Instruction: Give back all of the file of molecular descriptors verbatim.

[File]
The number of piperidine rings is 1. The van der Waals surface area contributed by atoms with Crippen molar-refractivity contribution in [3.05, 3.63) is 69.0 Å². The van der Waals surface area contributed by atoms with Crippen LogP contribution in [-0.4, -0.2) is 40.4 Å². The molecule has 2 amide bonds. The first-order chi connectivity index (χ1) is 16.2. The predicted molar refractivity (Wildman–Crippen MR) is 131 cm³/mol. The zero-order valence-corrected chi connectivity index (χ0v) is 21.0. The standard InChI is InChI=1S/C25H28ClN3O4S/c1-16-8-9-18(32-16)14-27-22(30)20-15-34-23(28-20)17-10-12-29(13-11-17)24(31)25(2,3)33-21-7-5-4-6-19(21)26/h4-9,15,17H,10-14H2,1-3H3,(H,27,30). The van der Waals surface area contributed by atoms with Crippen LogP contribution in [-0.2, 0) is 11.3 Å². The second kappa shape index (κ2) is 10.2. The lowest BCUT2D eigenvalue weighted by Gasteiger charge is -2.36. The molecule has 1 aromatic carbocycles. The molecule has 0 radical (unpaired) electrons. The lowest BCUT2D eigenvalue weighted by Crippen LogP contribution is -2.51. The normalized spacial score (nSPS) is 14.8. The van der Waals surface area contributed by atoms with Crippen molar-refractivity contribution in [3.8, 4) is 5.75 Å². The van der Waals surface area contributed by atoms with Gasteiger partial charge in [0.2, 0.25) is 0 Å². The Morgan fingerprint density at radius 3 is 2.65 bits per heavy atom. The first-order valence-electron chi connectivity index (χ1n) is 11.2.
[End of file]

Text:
The number of piperidine rings is 1. The van der Waals surface area contributed by atoms with Crippen molar-refractivity contribution in [3.05, 3.63) is 69.0 Å². The van der Waals surface area contributed by atoms with Crippen LogP contribution in [-0.4, -0.2) is 40.4 Å². The molecule has 2 amide bonds. The first-order chi connectivity index (χ1) is 16.2. The predicted molar refractivity (Wildman–Crippen MR) is 131 cm³/mol. The zero-order valence-corrected chi connectivity index (χ0v) is 21.0. The standard InChI is InChI=1S/C25H28ClN3O4S/c1-16-8-9-18(32-16)14-27-22(30)20-15-34-23(28-20)17-10-12-29(13-11-17)24(31)25(2,3)33-21-7-5-4-6-19(21)26/h4-9,15,17H,10-14H2,1-3H3,(H,27,30). The van der Waals surface area contributed by atoms with Crippen LogP contribution in [-0.2, 0) is 11.3 Å². The second kappa shape index (κ2) is 10.2. The lowest BCUT2D eigenvalue weighted by Gasteiger charge is -2.36. The molecule has 1 aromatic carbocycles. The molecule has 0 radical (unpaired) electrons. The lowest BCUT2D eigenvalue weighted by Crippen LogP contribution is -2.51. The normalized spacial score (nSPS) is 14.8. The van der Waals surface area contributed by atoms with Crippen molar-refractivity contribution in [3.8, 4) is 5.75 Å². The van der Waals surface area contributed by atoms with Gasteiger partial charge in [0.2, 0.25) is 0 Å². The Morgan fingerprint density at radius 3 is 2.65 bits per heavy atom. The first-order valence-electron chi connectivity index (χ1n) is 11.2.